One morning Egwene wakes up, unbraids her hair, and brushes it out a hundred times, to Rand's consternation. (He counted the hundred strokes.) Egwene just says that Aes Sedai don't braid their hair unless they want to, so, implicitly, screw village traditions. Rand continues to be uncomfortable with his non-girlfriend's acceptance of her own body and attributes, and implies all non-Moiraine Aes Sedai are minions of Satan. They end up shouting at each other until shushed by Lan. Mat and Perrin discuss turning south up ahead to go on adventures, since they obviously ditched the monsters for good back at the ferry, but Indisputable Badass Moiraine informs them that they're still hunted by the Dark One, she opposes anything the Dark One wants, and therefore she'd rather kill them all herself than let them be captured.
Next night, Rand snoops on Egwene's magic lessons, and overhears a listing of the Five Powers, "Earth, Wind, Fire, Water, and Spirit".
But is this the true face of the Dragon... or of the Dark One?
Egwene wants Moiraine to confirm it was only male wizards who screwed up the world, and Moiraine refuses to answer, instead talking about fear and potential and unsubtly indicating that Egwene was not the only potential wizard in her village. Egwene refuses to be thrown off, anen:
"Well, it was the men, but they were no more wicked than any men. They were insane, not evil."LOW BAR SURPASSED! This is the least ableism we've had since Ender's "I'm crazy but I'm okay" line, but here it's explicitly stated as a fact relevant to morality and to understanding the context of actions! (There's no space given to the idea of degrees of culpability, the distinction between 'fully sane' and 'responsible for one's actions' or 'trustworthiness', but like I said: low bar.)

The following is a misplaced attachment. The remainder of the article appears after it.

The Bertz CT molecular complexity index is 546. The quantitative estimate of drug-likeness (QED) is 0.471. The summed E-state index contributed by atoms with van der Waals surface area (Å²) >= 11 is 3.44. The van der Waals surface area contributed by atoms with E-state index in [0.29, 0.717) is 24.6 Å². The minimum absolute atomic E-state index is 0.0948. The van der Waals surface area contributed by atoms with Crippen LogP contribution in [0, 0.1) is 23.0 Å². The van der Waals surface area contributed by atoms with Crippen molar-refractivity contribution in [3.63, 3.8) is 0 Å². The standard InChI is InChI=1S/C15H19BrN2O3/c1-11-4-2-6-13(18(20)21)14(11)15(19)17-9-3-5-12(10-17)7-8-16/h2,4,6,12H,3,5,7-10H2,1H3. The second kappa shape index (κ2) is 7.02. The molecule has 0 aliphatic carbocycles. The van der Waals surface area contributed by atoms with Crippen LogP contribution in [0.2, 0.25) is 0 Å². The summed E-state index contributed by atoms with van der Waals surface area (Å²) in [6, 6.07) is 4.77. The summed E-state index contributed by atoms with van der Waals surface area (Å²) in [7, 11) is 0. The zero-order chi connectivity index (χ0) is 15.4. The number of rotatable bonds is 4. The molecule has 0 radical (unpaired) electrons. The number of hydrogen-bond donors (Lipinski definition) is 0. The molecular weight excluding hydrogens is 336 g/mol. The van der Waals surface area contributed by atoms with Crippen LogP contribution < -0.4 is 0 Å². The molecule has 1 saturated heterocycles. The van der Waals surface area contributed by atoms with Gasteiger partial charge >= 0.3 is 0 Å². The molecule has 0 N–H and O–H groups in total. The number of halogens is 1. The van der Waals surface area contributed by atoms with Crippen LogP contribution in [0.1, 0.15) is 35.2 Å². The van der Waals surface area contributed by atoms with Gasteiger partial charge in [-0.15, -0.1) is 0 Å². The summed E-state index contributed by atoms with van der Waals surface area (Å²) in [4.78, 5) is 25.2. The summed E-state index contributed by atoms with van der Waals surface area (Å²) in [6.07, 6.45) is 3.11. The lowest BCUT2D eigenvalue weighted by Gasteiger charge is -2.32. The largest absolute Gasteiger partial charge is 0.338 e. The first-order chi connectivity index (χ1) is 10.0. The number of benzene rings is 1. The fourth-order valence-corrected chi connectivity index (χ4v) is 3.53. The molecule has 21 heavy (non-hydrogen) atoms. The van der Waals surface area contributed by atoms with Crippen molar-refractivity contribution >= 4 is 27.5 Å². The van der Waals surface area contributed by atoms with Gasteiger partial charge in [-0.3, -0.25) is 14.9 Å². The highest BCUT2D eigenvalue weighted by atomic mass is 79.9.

They finally arrive at the city of Baerlon, which leaves all the farmboys agape at its vastness, though Lan scoffs at calling it a city. Moiraine says the dangers is greater here, what with magic-haters and Darkfriends about, and so they'll have to go about hidden under cloaks and using fake names. Yes, good, everyone pull your cloaks up on this sunny day. That will avoid attracting attention.
Just waiting for the bus, don't mind me. Need to drop by the bakery. For pie. Yeah.
The gatekeeper recognises Lan and Moiraine, already knows their fake names, and warns them that there are Children of the Light in the city (people who, Rand has heard, hate Aes Sedai and Darkfriends equally). He's also heard that the Aes Sedai who went to fight the false Dragon have suffered casualties, and that the Dragon marches on the fortress called the Stone of Tear. Apparently this is relevant to "the Karaethon Cycle", also called "the Prophecies of the Dragon", which says that "the Stone of Tear will never fall until the People of the Dragon come" and "the Stone will never fall till the Sword That Cannot Be Touched is wielded by the Dragon's hand".
I'm so glad this chapter is almost over.
Said untouchable sword is in found in the Heart of the Stone of Tear, and no one knows what it is or whether it's a sword at all. Rand questions how it can be wielded by the Dragon before the city falls if he can't get at it until he's already conquered, and gets brushed off, because Rand at least continues to have his gift for genre savviness and has detected an obvious prophecy twist coming. (My guess is that Rand will wield the sword in hopes of defending Tear from the false Dragon, but they'll lose the city anyway for some reason.)
They finally pick the lock on a gate to an inn (that seems unnecessary) and the innkeeper happily welcomes them (with their fake names) to the Stag and Lion, and the women excitedly rush for baths. Women, with their hatred of filthiness, ugh.
Next month: I'm not sure what posting schedules will be like through December, what with weekend RPGs and visiting family and all that, but I will endeavour to keep up the usual weekly pace.